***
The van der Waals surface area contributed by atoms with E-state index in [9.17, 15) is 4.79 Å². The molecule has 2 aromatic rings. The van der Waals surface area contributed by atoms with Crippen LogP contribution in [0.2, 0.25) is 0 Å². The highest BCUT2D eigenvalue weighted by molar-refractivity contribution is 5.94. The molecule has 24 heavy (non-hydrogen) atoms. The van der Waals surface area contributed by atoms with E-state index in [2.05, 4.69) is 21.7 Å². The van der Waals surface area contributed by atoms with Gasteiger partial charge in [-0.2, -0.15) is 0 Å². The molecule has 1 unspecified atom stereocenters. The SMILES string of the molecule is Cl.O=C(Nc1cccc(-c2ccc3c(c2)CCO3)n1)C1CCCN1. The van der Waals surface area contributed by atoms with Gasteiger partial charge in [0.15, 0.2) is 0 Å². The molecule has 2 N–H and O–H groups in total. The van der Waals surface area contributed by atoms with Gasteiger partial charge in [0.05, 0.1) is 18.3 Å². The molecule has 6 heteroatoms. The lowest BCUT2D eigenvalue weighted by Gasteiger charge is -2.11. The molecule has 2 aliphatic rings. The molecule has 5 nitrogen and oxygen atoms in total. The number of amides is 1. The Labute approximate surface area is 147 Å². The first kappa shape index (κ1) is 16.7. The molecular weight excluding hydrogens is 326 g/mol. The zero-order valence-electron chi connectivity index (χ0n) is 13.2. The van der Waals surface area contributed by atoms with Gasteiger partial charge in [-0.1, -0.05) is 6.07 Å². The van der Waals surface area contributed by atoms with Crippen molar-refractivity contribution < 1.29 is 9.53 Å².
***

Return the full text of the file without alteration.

The van der Waals surface area contributed by atoms with E-state index in [9.17, 15) is 4.79 Å². The molecule has 2 aromatic rings. The van der Waals surface area contributed by atoms with Crippen LogP contribution in [0.2, 0.25) is 0 Å². The highest BCUT2D eigenvalue weighted by molar-refractivity contribution is 5.94. The molecule has 24 heavy (non-hydrogen) atoms. The van der Waals surface area contributed by atoms with E-state index in [2.05, 4.69) is 21.7 Å². The van der Waals surface area contributed by atoms with Gasteiger partial charge in [-0.2, -0.15) is 0 Å². The molecule has 1 unspecified atom stereocenters. The SMILES string of the molecule is Cl.O=C(Nc1cccc(-c2ccc3c(c2)CCO3)n1)C1CCCN1. The van der Waals surface area contributed by atoms with Gasteiger partial charge in [0.15, 0.2) is 0 Å². The molecule has 2 N–H and O–H groups in total. The van der Waals surface area contributed by atoms with Gasteiger partial charge in [0.05, 0.1) is 18.3 Å². The molecule has 6 heteroatoms. The lowest BCUT2D eigenvalue weighted by Gasteiger charge is -2.11. The molecule has 2 aliphatic rings. The molecule has 5 nitrogen and oxygen atoms in total. The number of amides is 1. The Labute approximate surface area is 147 Å². The first kappa shape index (κ1) is 16.7. The molecular weight excluding hydrogens is 326 g/mol. The zero-order valence-electron chi connectivity index (χ0n) is 13.2. The van der Waals surface area contributed by atoms with Gasteiger partial charge in [-0.1, -0.05) is 6.07 Å². The van der Waals surface area contributed by atoms with Crippen molar-refractivity contribution < 1.29 is 9.53 Å².